Splitting hairs on a bald head
goode at DPW.COM
Tue Nov 18 00:49:40 CST 1997
> >Is this a problem? Are you thinking that if you can't make sense of one
> >without the other, then we aren't correctly describing the nirguna side,
> >where it seems that it should be able to exist without there being any
> >quality-filled counterpart?
> 1. You *can't* make sense of one without the other.
> 2. Nirguna Brahman, by definition, cannot be described.
> 3. What is a nirguna side? It's all inclusive isn't it? This sounds more
> like noumena/phenomena partioning.
I think I meant "nirguna side" of the notional distinction.
> >There are times where "at rest" is without the
> >"in motion" side.
> Conceivability is not one of those times..
That's true. Ramesh once said that if all sentient beings
all perished, there would be nirguna Brahman only. In pralaya, the
cosmic dissolution, all there is is nirguna Brahman. Along with
nirguna Brahman goes the ajati vada theory of (non)-creation, where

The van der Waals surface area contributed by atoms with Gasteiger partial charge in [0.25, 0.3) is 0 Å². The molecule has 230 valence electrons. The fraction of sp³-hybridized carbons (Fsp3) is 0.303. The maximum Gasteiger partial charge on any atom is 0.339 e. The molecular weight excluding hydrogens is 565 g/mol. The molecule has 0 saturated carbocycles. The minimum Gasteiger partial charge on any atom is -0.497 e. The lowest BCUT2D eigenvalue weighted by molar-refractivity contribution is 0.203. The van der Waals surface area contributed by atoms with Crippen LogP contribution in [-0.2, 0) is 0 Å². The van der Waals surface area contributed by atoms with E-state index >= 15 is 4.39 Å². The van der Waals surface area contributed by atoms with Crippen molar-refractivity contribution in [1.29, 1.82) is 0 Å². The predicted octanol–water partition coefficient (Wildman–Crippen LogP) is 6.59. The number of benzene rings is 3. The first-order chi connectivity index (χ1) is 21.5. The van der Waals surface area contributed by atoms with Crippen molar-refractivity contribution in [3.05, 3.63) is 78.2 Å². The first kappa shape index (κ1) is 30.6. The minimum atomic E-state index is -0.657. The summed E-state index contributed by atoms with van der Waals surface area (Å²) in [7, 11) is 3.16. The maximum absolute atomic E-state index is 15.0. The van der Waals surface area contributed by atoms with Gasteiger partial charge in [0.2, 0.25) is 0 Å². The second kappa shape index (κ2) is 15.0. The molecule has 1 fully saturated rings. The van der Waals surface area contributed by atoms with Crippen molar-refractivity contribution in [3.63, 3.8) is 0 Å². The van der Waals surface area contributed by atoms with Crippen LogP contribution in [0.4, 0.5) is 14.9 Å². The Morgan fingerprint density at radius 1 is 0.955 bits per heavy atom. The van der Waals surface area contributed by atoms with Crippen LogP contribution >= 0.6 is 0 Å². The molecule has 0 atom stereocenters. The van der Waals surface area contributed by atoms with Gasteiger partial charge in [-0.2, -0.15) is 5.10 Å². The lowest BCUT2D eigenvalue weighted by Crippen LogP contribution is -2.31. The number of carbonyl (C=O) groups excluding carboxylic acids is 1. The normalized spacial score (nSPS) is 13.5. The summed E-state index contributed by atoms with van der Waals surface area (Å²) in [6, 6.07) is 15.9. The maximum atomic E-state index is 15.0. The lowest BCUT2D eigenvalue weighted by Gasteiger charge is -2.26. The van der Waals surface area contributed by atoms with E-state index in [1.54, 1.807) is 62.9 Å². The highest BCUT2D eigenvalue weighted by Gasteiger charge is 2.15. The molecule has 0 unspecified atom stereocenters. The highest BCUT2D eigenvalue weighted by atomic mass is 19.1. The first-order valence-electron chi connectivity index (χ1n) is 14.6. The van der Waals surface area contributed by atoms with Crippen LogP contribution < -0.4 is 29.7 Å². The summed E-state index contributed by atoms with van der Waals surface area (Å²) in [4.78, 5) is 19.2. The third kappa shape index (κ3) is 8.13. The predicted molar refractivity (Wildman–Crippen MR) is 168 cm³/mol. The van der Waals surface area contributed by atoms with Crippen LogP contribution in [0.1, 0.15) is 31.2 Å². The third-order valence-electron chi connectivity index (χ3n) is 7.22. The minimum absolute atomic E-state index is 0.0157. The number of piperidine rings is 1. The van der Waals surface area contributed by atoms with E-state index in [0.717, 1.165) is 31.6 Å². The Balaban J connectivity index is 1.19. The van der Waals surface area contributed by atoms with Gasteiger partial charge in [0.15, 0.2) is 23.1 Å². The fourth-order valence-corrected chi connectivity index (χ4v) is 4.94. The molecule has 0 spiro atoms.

the world is not created at all, but appears as an uncaused
appearance in Brahman, and identical with Brahman. The world is not
unreal, because it is identical with Brahman, and not real because it
is appearance and not self-existent.
> say whatever you want about Brahman. To me, Nirguna Brahman
> is everything that ever is was or will be now.
> It can't be spoken of because there is no vantage
> point outside of it to connect with a prepositional bridge:
> no "of", no "about".
> that *is* saying the same thing as that it is "at rest."
> If there is no real separation between past, present and future
> then there is no real change either, and rest is all there is.
>From the viewpoint of the Absolute, I think this is how it really is.
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